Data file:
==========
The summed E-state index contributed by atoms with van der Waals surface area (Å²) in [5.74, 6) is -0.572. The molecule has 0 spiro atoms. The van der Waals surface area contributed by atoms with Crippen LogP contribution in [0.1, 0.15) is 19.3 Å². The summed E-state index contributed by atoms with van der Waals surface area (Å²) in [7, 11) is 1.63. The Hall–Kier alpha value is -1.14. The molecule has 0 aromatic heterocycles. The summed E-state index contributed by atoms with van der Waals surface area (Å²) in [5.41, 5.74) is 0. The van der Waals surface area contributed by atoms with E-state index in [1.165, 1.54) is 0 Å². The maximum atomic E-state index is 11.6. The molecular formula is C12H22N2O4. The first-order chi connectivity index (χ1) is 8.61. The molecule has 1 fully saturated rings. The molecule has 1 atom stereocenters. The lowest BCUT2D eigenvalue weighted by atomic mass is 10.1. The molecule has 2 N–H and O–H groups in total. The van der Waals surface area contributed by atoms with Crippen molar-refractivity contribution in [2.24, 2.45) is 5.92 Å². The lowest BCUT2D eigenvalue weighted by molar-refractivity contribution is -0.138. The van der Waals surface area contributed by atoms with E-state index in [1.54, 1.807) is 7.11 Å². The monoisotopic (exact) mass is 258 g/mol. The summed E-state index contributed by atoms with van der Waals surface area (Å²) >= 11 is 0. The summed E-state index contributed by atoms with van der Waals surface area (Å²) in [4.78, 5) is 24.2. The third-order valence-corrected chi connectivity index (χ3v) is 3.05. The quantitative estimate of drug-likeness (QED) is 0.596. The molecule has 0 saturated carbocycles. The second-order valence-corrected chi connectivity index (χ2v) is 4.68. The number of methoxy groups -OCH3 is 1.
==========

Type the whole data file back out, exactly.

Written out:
The summed E-state index contributed by atoms with van der Waals surface area (Å²) in [5.74, 6) is -0.572. The molecule has 0 spiro atoms. The van der Waals surface area contributed by atoms with Crippen LogP contribution in [0.1, 0.15) is 19.3 Å². The summed E-state index contributed by atoms with van der Waals surface area (Å²) in [7, 11) is 1.63. The Hall–Kier alpha value is -1.14. The molecule has 0 aromatic heterocycles. The summed E-state index contributed by atoms with van der Waals surface area (Å²) in [5.41, 5.74) is 0. The van der Waals surface area contributed by atoms with E-state index in [1.165, 1.54) is 0 Å². The maximum atomic E-state index is 11.6. The molecular formula is C12H22N2O4. The first-order chi connectivity index (χ1) is 8.61. The molecule has 1 fully saturated rings. The molecule has 1 atom stereocenters. The lowest BCUT2D eigenvalue weighted by atomic mass is 10.1. The molecule has 2 N–H and O–H groups in total. The van der Waals surface area contributed by atoms with Crippen molar-refractivity contribution in [2.24, 2.45) is 5.92 Å². The lowest BCUT2D eigenvalue weighted by molar-refractivity contribution is -0.138. The van der Waals surface area contributed by atoms with E-state index in [1.54, 1.807) is 7.11 Å². The monoisotopic (exact) mass is 258 g/mol. The summed E-state index contributed by atoms with van der Waals surface area (Å²) >= 11 is 0. The summed E-state index contributed by atoms with van der Waals surface area (Å²) in [4.78, 5) is 24.2. The third-order valence-corrected chi connectivity index (χ3v) is 3.05. The quantitative estimate of drug-likeness (QED) is 0.596. The molecule has 0 saturated carbocycles. The second-order valence-corrected chi connectivity index (χ2v) is 4.68. The number of methoxy groups -OCH3 is 1.